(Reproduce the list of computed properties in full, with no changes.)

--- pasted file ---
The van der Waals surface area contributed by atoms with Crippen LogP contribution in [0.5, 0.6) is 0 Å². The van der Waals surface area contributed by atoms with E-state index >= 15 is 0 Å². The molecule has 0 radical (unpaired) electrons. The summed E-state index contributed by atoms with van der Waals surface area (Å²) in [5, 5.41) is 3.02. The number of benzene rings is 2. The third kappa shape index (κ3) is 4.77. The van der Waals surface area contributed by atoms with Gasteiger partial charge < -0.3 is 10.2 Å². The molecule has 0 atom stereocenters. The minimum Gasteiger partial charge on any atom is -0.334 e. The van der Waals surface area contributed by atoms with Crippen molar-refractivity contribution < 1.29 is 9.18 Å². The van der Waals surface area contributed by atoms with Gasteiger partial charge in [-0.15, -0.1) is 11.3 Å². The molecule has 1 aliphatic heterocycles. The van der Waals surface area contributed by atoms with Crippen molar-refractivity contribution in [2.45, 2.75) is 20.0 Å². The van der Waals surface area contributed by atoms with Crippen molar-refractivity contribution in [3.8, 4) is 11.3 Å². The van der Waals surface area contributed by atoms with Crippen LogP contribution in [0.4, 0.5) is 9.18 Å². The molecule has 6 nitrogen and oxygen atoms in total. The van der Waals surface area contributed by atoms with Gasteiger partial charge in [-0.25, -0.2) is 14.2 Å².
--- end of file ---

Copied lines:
The van der Waals surface area contributed by atoms with Crippen LogP contribution in [0.5, 0.6) is 0 Å². The van der Waals surface area contributed by atoms with E-state index >= 15 is 0 Å². The molecule has 0 radical (unpaired) electrons. The summed E-state index contributed by atoms with van der Waals surface area (Å²) in [5, 5.41) is 3.02. The number of benzene rings is 2. The third kappa shape index (κ3) is 4.77. The van der Waals surface area contributed by atoms with Gasteiger partial charge < -0.3 is 10.2 Å². The molecule has 0 atom stereocenters. The minimum Gasteiger partial charge on any atom is -0.334 e. The van der Waals surface area contributed by atoms with Crippen molar-refractivity contribution < 1.29 is 9.18 Å². The van der Waals surface area contributed by atoms with Gasteiger partial charge in [-0.15, -0.1) is 11.3 Å². The molecule has 1 aliphatic heterocycles. The van der Waals surface area contributed by atoms with Crippen molar-refractivity contribution in [2.45, 2.75) is 20.0 Å². The van der Waals surface area contributed by atoms with Crippen molar-refractivity contribution in [3.8, 4) is 11.3 Å². The van der Waals surface area contributed by atoms with Crippen LogP contribution in [0.4, 0.5) is 9.18 Å². The molecule has 6 nitrogen and oxygen atoms in total. The van der Waals surface area contributed by atoms with Gasteiger partial charge in [-0.25, -0.2) is 14.2 Å².